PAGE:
Airports, even smaller ones, are still economic drivers for cities. With the cities of Fredericton, Moncton and Saint John all still investing in their individual airports, Stanford says they won’t be willing to give that up.
“Having an airport in your community is a pretty big badge of honour and a sense of pride and it really is an enabler of commerce and tourism and I just don’t see [those cities] willing to give up their airport at this stage, nor do I see the community willing to give it up,” he says. “Even if I wanted to, I’m sure the people of Saint John wouldn’t want that.”
What can be done?
Yet, getting direct U.S. flights in New Brunswick is a cause Stanford is passionate about. He says the way it will happen is through air services development. He says both airports and airlines are constantly reevaluating their offerings and looking for ways to improve.
“There are a lot of air development conferences that go on, which is where airlines and airports meet together and it’s like speed dating for airports and airlines,” says Stanford. “So you go equipped with your data. For example, since I’m working so hard to try to get a U.S. flight, I got a lot of data around the viability of a Saint John to Boston flight.”
Though he admits he’s a little biased, Stanford says Saint John is the perfect location for such a flight, a big reason being the city’s business community. With larger companies like Moosehead, Irving, Crosby’s and Cooke Aquaculture all based in the region, he says it makes the city a strong case.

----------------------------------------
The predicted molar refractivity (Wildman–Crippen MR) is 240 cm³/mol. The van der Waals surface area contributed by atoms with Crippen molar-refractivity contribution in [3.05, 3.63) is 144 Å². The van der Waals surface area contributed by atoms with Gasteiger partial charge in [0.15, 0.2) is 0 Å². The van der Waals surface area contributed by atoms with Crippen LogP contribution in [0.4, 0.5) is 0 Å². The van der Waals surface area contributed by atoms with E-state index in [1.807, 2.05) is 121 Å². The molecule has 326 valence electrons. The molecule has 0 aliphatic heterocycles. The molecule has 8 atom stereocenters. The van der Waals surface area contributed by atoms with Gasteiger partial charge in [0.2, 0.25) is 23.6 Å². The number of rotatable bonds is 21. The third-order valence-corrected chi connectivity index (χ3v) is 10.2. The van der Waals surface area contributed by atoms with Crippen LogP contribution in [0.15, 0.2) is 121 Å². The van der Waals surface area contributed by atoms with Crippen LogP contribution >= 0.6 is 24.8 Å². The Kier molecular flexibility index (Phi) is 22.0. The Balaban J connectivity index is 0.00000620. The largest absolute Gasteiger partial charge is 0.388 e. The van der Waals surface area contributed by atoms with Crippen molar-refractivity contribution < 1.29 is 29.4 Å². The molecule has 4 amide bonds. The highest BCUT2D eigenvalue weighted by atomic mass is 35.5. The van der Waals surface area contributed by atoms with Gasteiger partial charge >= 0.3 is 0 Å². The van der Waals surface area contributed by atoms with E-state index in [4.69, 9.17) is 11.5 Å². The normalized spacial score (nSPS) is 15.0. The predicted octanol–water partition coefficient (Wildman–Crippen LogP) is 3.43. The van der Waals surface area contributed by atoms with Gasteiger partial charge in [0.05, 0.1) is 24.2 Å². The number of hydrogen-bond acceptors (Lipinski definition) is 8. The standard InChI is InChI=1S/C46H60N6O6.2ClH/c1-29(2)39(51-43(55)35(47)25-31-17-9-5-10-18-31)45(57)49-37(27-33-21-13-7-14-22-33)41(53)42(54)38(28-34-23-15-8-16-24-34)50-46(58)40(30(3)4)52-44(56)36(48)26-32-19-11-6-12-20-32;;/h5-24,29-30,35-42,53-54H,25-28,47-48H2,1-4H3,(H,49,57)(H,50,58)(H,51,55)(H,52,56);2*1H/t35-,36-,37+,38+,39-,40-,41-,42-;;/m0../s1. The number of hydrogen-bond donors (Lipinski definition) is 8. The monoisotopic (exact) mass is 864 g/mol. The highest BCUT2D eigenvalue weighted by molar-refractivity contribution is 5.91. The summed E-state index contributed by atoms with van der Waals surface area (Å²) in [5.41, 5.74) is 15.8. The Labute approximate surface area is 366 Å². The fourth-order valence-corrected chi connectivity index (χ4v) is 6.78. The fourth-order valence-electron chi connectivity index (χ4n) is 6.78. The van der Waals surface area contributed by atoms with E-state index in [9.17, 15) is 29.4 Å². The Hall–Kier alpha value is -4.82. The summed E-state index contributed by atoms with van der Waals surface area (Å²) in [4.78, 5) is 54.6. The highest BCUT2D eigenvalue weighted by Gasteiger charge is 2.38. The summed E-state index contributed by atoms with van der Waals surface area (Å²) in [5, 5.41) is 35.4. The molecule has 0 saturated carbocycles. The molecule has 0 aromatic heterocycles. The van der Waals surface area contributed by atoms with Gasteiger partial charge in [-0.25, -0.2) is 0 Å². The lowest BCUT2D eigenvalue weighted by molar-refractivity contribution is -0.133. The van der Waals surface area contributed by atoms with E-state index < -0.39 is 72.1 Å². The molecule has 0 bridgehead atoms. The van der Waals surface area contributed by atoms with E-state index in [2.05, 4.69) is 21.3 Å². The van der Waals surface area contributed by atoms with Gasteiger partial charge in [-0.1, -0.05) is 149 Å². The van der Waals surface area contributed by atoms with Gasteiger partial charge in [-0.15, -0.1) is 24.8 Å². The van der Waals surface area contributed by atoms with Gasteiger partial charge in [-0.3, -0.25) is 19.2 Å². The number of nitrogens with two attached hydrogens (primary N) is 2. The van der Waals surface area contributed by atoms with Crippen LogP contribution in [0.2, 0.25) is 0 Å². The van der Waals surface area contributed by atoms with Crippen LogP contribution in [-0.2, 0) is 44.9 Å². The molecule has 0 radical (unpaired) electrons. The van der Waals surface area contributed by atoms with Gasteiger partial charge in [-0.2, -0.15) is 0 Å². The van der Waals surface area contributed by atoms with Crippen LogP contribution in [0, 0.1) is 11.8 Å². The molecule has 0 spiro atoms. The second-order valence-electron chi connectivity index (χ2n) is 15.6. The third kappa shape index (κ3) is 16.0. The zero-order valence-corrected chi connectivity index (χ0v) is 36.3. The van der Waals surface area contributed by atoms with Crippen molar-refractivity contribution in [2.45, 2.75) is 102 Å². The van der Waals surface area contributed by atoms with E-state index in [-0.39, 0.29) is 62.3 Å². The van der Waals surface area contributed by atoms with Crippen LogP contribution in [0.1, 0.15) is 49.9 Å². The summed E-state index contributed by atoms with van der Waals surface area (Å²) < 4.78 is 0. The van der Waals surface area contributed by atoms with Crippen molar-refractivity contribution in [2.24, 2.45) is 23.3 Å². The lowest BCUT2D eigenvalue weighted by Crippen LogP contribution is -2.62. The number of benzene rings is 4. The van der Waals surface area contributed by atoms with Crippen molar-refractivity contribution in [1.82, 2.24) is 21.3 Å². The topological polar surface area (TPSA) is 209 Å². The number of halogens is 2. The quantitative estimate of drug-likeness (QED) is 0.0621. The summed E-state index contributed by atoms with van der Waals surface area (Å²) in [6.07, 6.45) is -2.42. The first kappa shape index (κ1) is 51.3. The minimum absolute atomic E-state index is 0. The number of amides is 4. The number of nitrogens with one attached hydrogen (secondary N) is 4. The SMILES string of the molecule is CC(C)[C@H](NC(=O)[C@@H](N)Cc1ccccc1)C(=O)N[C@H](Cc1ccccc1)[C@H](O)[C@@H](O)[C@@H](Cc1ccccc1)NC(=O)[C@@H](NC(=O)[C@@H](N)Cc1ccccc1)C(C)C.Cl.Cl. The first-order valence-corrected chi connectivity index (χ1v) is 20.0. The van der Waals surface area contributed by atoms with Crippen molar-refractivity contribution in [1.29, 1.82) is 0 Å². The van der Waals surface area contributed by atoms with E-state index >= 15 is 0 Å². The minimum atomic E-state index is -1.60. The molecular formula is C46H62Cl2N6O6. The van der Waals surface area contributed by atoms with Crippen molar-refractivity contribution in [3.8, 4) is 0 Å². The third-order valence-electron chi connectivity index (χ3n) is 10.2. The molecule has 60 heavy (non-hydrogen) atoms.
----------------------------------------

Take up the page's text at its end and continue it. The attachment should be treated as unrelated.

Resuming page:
“When I get to present to an airline, they’re very curious about everything, from major capital projects to employment growth to the business community,” says Stanford. “It’s really expensive for them to make these kinds of decisions, so they don’t do it without doing a lot of investigative work. It’s a big deal and a lot of planning goes into it.”
Still, Stanford says he’s hopeful a flight can be secured eventually.
“I’m very optimistic,” he says. “I think it needs to be in the right market. It needs to be with the right carrier. It needs to be at the right times and it needs to be at the right place.”
Until then, businesses and entrepreneurs in New Brunswick must continue to work around the lack of access. For Marcel LeBrun, that means New Brunswick businesses will be missing out on major opportunities.
“What will happen is what’s already happening. I’d say many people are not aware of the impact it’s having now,” he says. “It’s not like a crisis, it’s a lack of opportunity. It’s not that something we’re doing is going to break. It’s that the places we want to go, we’re not going to be able to get to. That’s the problem.”